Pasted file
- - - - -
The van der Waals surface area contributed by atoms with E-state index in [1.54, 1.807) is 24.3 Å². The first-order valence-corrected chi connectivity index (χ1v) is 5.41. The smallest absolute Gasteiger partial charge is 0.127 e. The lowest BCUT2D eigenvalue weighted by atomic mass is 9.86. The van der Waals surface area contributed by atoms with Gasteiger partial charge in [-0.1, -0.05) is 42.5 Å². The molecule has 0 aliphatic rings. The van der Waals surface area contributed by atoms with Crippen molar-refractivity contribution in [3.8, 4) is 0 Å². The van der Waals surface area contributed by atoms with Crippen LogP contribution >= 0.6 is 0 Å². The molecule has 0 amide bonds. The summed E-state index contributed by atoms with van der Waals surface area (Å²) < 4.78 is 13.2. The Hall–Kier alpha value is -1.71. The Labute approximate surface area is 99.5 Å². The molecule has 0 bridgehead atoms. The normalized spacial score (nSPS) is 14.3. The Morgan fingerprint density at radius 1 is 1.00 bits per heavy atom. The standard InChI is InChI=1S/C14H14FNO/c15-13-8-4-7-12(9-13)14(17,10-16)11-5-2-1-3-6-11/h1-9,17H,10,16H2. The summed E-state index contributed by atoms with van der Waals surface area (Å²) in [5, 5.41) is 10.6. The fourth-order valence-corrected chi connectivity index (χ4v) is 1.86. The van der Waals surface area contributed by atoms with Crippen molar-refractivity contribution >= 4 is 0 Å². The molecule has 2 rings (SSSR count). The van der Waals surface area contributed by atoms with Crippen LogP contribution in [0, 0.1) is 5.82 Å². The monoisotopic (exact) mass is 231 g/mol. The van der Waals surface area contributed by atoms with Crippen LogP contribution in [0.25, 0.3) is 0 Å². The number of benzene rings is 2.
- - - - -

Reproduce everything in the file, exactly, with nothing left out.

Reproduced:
The van der Waals surface area contributed by atoms with E-state index in [1.54, 1.807) is 24.3 Å². The first-order valence-corrected chi connectivity index (χ1v) is 5.41. The smallest absolute Gasteiger partial charge is 0.127 e. The lowest BCUT2D eigenvalue weighted by atomic mass is 9.86. The van der Waals surface area contributed by atoms with Gasteiger partial charge in [-0.1, -0.05) is 42.5 Å². The molecule has 0 aliphatic rings. The van der Waals surface area contributed by atoms with Crippen molar-refractivity contribution in [3.8, 4) is 0 Å². The van der Waals surface area contributed by atoms with Crippen LogP contribution >= 0.6 is 0 Å². The molecule has 0 amide bonds. The summed E-state index contributed by atoms with van der Waals surface area (Å²) < 4.78 is 13.2. The Hall–Kier alpha value is -1.71. The Labute approximate surface area is 99.5 Å². The molecule has 0 bridgehead atoms. The normalized spacial score (nSPS) is 14.3. The Morgan fingerprint density at radius 1 is 1.00 bits per heavy atom. The standard InChI is InChI=1S/C14H14FNO/c15-13-8-4-7-12(9-13)14(17,10-16)11-5-2-1-3-6-11/h1-9,17H,10,16H2. The summed E-state index contributed by atoms with van der Waals surface area (Å²) in [5, 5.41) is 10.6. The fourth-order valence-corrected chi connectivity index (χ4v) is 1.86. The van der Waals surface area contributed by atoms with Crippen molar-refractivity contribution >= 4 is 0 Å². The molecule has 2 rings (SSSR count). The van der Waals surface area contributed by atoms with Crippen LogP contribution in [0, 0.1) is 5.82 Å². The monoisotopic (exact) mass is 231 g/mol. The van der Waals surface area contributed by atoms with Crippen LogP contribution in [0.25, 0.3) is 0 Å². The number of benzene rings is 2.